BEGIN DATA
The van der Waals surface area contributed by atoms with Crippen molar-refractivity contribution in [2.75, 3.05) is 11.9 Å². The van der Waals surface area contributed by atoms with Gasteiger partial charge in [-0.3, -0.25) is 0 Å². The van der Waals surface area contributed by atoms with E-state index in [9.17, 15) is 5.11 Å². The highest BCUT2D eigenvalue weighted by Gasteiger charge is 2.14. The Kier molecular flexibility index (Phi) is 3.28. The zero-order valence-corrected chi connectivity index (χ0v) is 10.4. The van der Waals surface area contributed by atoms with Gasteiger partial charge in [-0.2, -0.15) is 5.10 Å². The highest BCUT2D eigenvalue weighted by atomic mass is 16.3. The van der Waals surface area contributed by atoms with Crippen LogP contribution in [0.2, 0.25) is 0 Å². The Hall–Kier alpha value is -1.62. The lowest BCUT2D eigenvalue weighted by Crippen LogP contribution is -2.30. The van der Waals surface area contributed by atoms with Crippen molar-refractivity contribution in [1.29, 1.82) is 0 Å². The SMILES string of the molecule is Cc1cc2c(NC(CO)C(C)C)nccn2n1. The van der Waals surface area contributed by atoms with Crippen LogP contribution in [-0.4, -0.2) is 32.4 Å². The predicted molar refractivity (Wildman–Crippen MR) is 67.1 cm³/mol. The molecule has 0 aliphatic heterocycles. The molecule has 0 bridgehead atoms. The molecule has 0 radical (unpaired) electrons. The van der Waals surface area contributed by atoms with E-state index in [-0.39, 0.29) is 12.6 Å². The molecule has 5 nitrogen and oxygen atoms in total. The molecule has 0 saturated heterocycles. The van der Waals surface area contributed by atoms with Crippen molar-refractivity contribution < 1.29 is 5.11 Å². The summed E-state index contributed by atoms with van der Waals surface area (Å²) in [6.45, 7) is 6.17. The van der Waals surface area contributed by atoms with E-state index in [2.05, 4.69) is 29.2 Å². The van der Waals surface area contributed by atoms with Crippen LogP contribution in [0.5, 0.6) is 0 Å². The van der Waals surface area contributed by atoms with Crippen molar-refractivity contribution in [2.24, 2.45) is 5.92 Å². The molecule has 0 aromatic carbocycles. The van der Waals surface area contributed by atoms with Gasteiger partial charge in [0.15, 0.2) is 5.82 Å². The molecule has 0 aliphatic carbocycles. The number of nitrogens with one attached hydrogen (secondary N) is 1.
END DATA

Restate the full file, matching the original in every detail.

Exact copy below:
The van der Waals surface area contributed by atoms with Crippen molar-refractivity contribution in [2.75, 3.05) is 11.9 Å². The van der Waals surface area contributed by atoms with Gasteiger partial charge in [-0.3, -0.25) is 0 Å². The van der Waals surface area contributed by atoms with E-state index in [9.17, 15) is 5.11 Å². The highest BCUT2D eigenvalue weighted by Gasteiger charge is 2.14. The Kier molecular flexibility index (Phi) is 3.28. The zero-order valence-corrected chi connectivity index (χ0v) is 10.4. The van der Waals surface area contributed by atoms with Gasteiger partial charge in [-0.2, -0.15) is 5.10 Å². The highest BCUT2D eigenvalue weighted by atomic mass is 16.3. The van der Waals surface area contributed by atoms with Crippen LogP contribution in [0.2, 0.25) is 0 Å². The Hall–Kier alpha value is -1.62. The lowest BCUT2D eigenvalue weighted by Crippen LogP contribution is -2.30. The van der Waals surface area contributed by atoms with Crippen molar-refractivity contribution in [1.29, 1.82) is 0 Å². The SMILES string of the molecule is Cc1cc2c(NC(CO)C(C)C)nccn2n1. The van der Waals surface area contributed by atoms with Crippen LogP contribution in [-0.4, -0.2) is 32.4 Å². The predicted molar refractivity (Wildman–Crippen MR) is 67.1 cm³/mol. The molecule has 0 aliphatic heterocycles. The molecule has 0 bridgehead atoms. The molecule has 0 radical (unpaired) electrons. The van der Waals surface area contributed by atoms with E-state index in [-0.39, 0.29) is 12.6 Å². The molecule has 5 nitrogen and oxygen atoms in total. The molecule has 0 saturated heterocycles. The van der Waals surface area contributed by atoms with Crippen molar-refractivity contribution < 1.29 is 5.11 Å². The summed E-state index contributed by atoms with van der Waals surface area (Å²) in [6.45, 7) is 6.17. The van der Waals surface area contributed by atoms with E-state index in [2.05, 4.69) is 29.2 Å². The van der Waals surface area contributed by atoms with Crippen LogP contribution in [0.5, 0.6) is 0 Å². The van der Waals surface area contributed by atoms with Crippen molar-refractivity contribution in [2.24, 2.45) is 5.92 Å². The molecule has 0 aromatic carbocycles. The van der Waals surface area contributed by atoms with Gasteiger partial charge in [0.15, 0.2) is 5.82 Å². The molecule has 0 aliphatic carbocycles. The number of nitrogens with one attached hydrogen (secondary N) is 1.